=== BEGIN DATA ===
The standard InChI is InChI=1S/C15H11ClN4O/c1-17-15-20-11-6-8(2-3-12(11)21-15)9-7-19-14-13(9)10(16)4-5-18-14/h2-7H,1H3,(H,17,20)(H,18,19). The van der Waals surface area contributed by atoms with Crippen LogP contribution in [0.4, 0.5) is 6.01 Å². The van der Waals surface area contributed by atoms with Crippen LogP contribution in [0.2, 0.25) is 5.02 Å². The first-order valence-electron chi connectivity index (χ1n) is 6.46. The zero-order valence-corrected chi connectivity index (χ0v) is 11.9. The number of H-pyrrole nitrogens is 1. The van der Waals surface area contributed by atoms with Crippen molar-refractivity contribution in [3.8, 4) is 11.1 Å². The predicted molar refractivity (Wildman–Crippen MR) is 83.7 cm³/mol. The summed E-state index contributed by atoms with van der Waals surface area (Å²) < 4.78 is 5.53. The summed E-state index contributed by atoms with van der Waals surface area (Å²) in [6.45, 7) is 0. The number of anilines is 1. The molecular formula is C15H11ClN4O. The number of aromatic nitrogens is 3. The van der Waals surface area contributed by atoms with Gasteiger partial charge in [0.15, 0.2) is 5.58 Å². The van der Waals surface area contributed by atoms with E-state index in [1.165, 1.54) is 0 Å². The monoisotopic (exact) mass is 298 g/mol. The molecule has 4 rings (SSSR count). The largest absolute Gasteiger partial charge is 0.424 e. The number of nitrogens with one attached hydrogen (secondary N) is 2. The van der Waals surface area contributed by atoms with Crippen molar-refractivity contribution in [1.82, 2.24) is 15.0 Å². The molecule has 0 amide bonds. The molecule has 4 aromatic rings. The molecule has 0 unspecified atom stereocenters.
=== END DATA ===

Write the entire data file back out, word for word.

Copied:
The standard InChI is InChI=1S/C15H11ClN4O/c1-17-15-20-11-6-8(2-3-12(11)21-15)9-7-19-14-13(9)10(16)4-5-18-14/h2-7H,1H3,(H,17,20)(H,18,19). The van der Waals surface area contributed by atoms with Crippen LogP contribution in [0.4, 0.5) is 6.01 Å². The van der Waals surface area contributed by atoms with Crippen LogP contribution in [0.2, 0.25) is 5.02 Å². The first-order valence-electron chi connectivity index (χ1n) is 6.46. The zero-order valence-corrected chi connectivity index (χ0v) is 11.9. The number of H-pyrrole nitrogens is 1. The van der Waals surface area contributed by atoms with Crippen molar-refractivity contribution in [3.8, 4) is 11.1 Å². The predicted molar refractivity (Wildman–Crippen MR) is 83.7 cm³/mol. The summed E-state index contributed by atoms with van der Waals surface area (Å²) < 4.78 is 5.53. The summed E-state index contributed by atoms with van der Waals surface area (Å²) in [6.45, 7) is 0. The number of anilines is 1. The molecular formula is C15H11ClN4O. The number of aromatic nitrogens is 3. The van der Waals surface area contributed by atoms with Gasteiger partial charge in [0.15, 0.2) is 5.58 Å². The van der Waals surface area contributed by atoms with E-state index in [1.165, 1.54) is 0 Å². The monoisotopic (exact) mass is 298 g/mol. The molecule has 4 rings (SSSR count). The largest absolute Gasteiger partial charge is 0.424 e. The number of nitrogens with one attached hydrogen (secondary N) is 2. The van der Waals surface area contributed by atoms with Crippen molar-refractivity contribution in [1.82, 2.24) is 15.0 Å². The molecule has 0 amide bonds. The molecule has 4 aromatic rings. The molecule has 0 unspecified atom stereocenters.